Heroic pilot becomes a celebrity

Lt. Shane Osborn’s face became internationally known after the April 2001 collision with a Chinese plane. - Ken George
Lt. Shane Osborn’s face became internationally known after the April 2001 collision with a Chinese plane.
— image credit: Ken George

U.S. Navy Lt. Shane Osborn may have had the worst-case scenario racing through his mind as he struggled to regain control of his crippled aircraft. His immediate mission was to save his crew of 23 and the large reconnaissance plane.

Landing safely on the Chinese island of Hainan, Osborn may then have envisioned a future of imprisonment and interrogation. There was a bit of that, but Osborn likely never considered the positive side of things — he was to became a celebrity in the United States, a condition that would continue into 2002.

It all began as a routine reconnaissance mission off the coast of China on April 1, 2001, and ended as an 11-day ordeal and a life-changing event for Osborn. The ending was happy, with the safe return of all crew members and the eventual return of the aircraft to the U.S. government.

Osborn was the pilot of the EP-3E airplane that collided with a Chinese F8 fighter jet and made an emergency landing on Hainan. The Chinese pilot died. The Chinese government detained the U.S. crew of 24 for a week-and-a-half before U.S. diplomats negotiated their release.

The crew and the plane were home-stationed with VQ-1 at Whidbey Island Naval Air Station. They returned to Whidbey Island on April 14 to a warm welcoming ceremony attended by thousands. It was then that Osborn’s life began to change.

He received the Navy Distinguished Flying Cross, a medal awarded for heroism and extraordinary achievement in flight. Gen. Harry Shelton, then-chairman of the Joint Chiefs of Staff, pinned the medal onto Osborn’s uniform in a formal ceremony in Washington, D.C. While there, Osborn met President George W. Bush.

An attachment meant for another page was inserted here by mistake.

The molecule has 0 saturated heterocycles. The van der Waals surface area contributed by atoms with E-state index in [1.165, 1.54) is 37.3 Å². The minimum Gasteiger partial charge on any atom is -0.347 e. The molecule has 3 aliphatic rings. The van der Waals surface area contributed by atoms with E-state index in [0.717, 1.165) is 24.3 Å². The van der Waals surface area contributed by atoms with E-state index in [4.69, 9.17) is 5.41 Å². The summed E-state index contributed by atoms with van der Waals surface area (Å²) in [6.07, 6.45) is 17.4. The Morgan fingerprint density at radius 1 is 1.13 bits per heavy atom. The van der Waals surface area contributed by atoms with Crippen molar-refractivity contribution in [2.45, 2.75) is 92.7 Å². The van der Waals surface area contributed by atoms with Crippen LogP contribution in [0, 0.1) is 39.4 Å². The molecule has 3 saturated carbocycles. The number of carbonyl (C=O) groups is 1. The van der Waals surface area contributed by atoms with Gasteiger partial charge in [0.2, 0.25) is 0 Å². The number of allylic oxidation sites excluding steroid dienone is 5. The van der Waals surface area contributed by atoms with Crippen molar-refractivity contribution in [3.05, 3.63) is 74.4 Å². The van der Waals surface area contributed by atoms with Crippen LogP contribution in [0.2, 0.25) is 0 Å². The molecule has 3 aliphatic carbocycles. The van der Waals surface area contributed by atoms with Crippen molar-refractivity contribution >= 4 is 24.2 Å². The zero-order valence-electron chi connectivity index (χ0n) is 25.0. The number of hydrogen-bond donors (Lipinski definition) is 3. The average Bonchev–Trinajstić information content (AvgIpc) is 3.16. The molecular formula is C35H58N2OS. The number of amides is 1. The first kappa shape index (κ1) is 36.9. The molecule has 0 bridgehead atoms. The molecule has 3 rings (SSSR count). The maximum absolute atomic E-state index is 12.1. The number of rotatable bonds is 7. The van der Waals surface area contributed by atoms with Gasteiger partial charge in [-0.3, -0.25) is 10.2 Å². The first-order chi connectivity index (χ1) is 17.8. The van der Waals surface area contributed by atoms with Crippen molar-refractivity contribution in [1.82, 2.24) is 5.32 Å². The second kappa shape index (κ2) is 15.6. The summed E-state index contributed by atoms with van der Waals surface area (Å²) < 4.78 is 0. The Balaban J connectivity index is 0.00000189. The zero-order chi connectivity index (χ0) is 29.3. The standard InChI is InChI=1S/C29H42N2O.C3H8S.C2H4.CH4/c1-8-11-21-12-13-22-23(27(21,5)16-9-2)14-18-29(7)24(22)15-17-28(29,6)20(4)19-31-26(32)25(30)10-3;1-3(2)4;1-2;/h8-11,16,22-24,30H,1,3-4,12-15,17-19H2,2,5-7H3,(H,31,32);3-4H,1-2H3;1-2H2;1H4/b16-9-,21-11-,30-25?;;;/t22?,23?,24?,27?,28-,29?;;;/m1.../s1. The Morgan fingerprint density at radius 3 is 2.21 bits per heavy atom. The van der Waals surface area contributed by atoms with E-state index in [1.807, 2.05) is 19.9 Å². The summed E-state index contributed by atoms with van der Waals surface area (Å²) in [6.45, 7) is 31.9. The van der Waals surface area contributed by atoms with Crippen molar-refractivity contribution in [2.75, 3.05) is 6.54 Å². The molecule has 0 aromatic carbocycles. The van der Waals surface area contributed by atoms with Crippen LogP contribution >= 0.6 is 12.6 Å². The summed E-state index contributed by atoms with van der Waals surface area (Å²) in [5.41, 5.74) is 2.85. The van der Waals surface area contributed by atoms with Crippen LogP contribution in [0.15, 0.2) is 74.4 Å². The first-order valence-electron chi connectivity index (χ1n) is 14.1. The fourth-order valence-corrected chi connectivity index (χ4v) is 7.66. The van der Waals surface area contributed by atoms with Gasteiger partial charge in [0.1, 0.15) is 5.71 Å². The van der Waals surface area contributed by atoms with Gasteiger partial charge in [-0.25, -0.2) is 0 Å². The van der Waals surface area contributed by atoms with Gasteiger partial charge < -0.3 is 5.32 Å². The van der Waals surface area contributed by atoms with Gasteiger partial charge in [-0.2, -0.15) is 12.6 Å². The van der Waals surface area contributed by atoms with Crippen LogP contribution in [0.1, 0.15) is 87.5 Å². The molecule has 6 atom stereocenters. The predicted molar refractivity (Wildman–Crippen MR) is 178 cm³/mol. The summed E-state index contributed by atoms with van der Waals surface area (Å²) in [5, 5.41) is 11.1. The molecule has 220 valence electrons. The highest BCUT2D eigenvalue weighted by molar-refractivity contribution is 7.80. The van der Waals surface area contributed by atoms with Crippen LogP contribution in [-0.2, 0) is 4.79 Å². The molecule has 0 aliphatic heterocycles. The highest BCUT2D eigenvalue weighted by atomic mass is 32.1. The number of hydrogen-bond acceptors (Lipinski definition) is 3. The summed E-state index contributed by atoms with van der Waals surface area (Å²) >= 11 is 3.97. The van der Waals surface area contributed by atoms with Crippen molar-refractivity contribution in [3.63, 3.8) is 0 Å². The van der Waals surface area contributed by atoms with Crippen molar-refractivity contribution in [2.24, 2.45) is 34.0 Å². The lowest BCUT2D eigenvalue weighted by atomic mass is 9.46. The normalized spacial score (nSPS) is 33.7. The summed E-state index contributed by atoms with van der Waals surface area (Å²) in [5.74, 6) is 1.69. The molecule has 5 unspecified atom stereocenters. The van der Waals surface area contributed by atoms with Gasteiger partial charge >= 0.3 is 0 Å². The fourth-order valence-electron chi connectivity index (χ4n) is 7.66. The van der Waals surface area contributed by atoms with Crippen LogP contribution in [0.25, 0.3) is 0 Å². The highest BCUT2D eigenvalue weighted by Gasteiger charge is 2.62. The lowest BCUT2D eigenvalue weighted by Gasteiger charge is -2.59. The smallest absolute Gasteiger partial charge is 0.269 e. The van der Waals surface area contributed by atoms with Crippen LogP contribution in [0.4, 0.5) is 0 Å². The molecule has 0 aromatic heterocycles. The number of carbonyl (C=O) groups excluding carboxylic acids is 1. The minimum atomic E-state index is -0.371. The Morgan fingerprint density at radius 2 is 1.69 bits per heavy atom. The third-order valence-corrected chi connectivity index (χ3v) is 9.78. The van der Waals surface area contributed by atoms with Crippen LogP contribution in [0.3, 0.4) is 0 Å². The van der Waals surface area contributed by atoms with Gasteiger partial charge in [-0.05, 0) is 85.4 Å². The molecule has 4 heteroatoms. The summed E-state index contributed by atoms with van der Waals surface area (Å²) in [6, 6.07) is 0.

But that’s not all.

Osborn became an instant celebrity, and he appeared on major network news programs and in print media. His name became a household word in America. People Magazine named Osborn one of its “50 Most Beautiful People.”

And he seized the opportunity offered by sudden fame.

On Nov. 13, 2001 Random House released two books authored by Osborn, co-written by Malcolm McConnell. Both are titled “Born to Fly,”but with different subtitles. One is a children’s book with a nine to 12-year-old reading level, and the other is for adults. Osborn has a publicist who is not connected to the U.S. government or the U.S. Navy.

Osborn’s name, it seems, is appearing everywhere, even in the form of a domain name on the World Wide Web. Fans can log on to to read a brief biography of the 27-year-old Navy pilot, learn about the books he is selling, and view a picture gallery, including a shot of Osborn on a Harley-Davidson motorcycle.

Somehow, Osborn is managing to blend the responsibilities of being a U.S. Navy officer with the pursuit of personal fame and success. He still flies an EP-3E, and is currently on deployment with VQ-1. But he’s a lot better known than he was on that fateful day in 2001 when the Chinese jet changed his life.

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